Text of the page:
Journal article

Abnormalities in substance P neurokinin-1 receptor binding in key brainstem nuclei in sudden infant death syndrome related to prematurity and sex

Fiona M Bright, Robert Vink, Roger W Byard, Jhodie R Duncan, Henry F Krous, David S Paterson



Sudden infant death syndrome (SIDS) involves failure of arousal to potentially life threatening events, including hypoxia, during sleep. While neuronal dysfunction and abnormalities in neurotransmitter systems within the medulla oblongata have been implicated, the specific pathways associated with autonomic and cardiorespiratory failure are unknown. The neuropeptide substance P (SP) and its tachykinin neurokinin-1 receptor (NK1R) have been shown to play an integral role in the modulation of homeostatic function in the medulla, including regulation of respiratory rhythm generation, integration of cardiovascular control, and modulation of the baroreceptor reflex and mediation of the chemorecep..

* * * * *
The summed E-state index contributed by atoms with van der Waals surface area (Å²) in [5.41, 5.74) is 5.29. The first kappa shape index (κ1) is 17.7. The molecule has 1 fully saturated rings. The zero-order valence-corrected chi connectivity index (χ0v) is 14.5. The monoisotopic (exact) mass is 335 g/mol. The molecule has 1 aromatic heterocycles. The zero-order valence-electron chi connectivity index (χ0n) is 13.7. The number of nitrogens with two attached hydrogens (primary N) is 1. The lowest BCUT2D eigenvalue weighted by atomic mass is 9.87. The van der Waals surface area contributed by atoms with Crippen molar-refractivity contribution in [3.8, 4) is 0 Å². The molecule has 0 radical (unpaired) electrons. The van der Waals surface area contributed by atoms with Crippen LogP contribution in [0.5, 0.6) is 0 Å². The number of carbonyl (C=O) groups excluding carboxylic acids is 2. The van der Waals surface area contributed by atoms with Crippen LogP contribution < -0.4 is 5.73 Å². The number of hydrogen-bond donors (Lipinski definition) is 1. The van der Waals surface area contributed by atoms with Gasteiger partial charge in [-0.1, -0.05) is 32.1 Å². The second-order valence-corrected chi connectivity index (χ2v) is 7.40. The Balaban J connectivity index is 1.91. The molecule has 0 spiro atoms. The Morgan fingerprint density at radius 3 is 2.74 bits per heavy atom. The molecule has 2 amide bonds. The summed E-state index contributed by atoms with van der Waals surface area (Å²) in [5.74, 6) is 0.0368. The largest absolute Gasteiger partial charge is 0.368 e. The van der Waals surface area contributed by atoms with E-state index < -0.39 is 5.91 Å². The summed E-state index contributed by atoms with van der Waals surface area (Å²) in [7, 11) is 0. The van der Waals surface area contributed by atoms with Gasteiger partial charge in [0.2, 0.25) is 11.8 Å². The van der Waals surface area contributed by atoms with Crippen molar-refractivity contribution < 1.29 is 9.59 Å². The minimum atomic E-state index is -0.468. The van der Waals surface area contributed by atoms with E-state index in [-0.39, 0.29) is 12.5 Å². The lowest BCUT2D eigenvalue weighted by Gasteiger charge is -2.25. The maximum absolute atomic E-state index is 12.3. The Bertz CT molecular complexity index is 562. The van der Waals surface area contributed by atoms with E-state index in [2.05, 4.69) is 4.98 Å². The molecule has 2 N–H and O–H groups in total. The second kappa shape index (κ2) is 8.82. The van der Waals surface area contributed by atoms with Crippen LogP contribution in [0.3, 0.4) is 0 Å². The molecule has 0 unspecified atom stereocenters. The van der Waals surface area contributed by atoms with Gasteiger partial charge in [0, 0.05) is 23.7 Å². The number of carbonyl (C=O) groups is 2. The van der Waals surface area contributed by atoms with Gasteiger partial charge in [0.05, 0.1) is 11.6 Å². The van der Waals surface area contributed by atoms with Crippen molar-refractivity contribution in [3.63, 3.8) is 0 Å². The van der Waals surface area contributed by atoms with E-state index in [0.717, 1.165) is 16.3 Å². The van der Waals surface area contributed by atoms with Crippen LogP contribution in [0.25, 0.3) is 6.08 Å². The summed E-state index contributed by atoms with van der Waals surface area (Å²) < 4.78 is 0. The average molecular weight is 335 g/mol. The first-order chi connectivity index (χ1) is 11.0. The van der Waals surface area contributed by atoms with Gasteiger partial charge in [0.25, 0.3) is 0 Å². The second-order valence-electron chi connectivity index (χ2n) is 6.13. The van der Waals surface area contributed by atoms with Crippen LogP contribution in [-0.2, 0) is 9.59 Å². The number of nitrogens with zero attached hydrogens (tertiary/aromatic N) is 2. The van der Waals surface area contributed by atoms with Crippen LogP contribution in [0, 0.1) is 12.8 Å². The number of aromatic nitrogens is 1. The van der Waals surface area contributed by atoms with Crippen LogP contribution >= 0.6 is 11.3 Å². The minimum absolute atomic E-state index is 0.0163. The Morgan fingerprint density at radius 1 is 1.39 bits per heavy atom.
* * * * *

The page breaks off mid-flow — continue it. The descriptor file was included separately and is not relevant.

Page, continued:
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University of Melbourne Researchers


Funding Acknowledgements

Study was funded and supported in full by River's Gift SIDS charity Australia, as part of an International SIDS research fellowship awarded to Dr Fiona M Bright, The funders had no role in study design, data collection and analysis, decision to publish, or preparation of the manuscript.This work was funded by River's Gift SIDS charity Australia as part of an International SIDS fellowship awarded to FMB. The authors sincerely thank River's Gift for their support. The authors acknowledge Dr. Felicia Tratchenberg, and Ryan Harrison from New England Research Institutes (NERI), Watertown, MA, USA, for assistance with statistical analysis of data and thank the San Diego Medical Examiner system for assistance in the accrual of tissue specimens.